- Japan showed it was still part of the wider discussion about North Korea after Wednesday's trilateral meeting with China and South Korea, experts said.
- However, Tokyo's stance toward Pyongyang still differs from that of Beijing and Seoul.
"Japan has been very isolated on the North Korean issue," said Richard McGregor, senior fellow at think tank the Lowy Institute in Australia.
Chinese President Xi Jinping and South Korean President Moon Jae-in have both met with Kim in the last few weeks. U.S. President Donald Trump, meanwhile, is expected to hold a meeting with Kim in coming weeks.
Because of those meetings, "for Japan, it was particularly important to try and play themselves back into this game, which of course, they are in the center of, whether they like it or not," McGregor told CNBC's "The Rundown."
The trilateral meeting, the first such event in three years, was held in Tokyo on Wednesday and came against the backdrop of domestic political concerns surrounding Abe.
On Wednesday, China, Japan and South Korea agreed to cooperate in seeking the denuclearization of the Korean Peninsula. Abe, for his part, praised efforts by the other two nations to engage North Korea and said further efforts on denuclearization were essential.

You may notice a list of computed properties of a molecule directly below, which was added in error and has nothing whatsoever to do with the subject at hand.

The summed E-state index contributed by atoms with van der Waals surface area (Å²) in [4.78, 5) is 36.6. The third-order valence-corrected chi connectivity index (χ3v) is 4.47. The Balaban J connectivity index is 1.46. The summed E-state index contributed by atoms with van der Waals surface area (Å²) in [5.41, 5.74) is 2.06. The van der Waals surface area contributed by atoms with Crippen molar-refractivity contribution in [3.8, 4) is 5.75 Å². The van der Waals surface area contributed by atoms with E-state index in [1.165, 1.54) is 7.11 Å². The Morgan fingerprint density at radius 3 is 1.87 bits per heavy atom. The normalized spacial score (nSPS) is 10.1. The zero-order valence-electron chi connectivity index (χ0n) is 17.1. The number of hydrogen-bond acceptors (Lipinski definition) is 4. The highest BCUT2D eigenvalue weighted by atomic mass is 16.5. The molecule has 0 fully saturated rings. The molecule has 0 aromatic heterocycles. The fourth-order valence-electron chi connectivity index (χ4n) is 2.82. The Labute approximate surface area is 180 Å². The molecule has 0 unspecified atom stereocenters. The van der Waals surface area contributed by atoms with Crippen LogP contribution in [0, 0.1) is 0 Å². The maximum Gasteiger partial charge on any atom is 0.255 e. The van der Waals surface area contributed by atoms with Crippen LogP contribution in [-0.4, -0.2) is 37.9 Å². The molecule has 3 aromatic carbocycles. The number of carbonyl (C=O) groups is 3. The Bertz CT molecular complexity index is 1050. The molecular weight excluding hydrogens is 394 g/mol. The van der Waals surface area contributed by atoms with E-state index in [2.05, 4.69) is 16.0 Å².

Abe said after Wednesday's summit that his country will seek to normalize ties with North Korea if the nuclear and missile issues, along with that of the abduction of Japanese citizens, are solved comprehensively.
Pyongyang has admitted to kidnapping 13 Japanese citizens decades ago to train spies. Five have returned to Japan.
Even with a show of unity between the three East Asian countries, there are differences between Tokyo's stance on North Korea and Chinese and South Korean positions, said experts.
That is, Japan favors maximum pressure on the hermit regime, while the other two countries lean toward engagement.
"Abe, at some point, is going have to do some gymnastics. He's going to have to react to decisions that are being made at these summits that Japan is not a party to, and find a way to keep Japan engaged to still get what Japan wants out of the process," Tobias Harris, a Teneo Intelligence analyst, told CNBC's "Squawk Box."
—Reuters contributed to this report.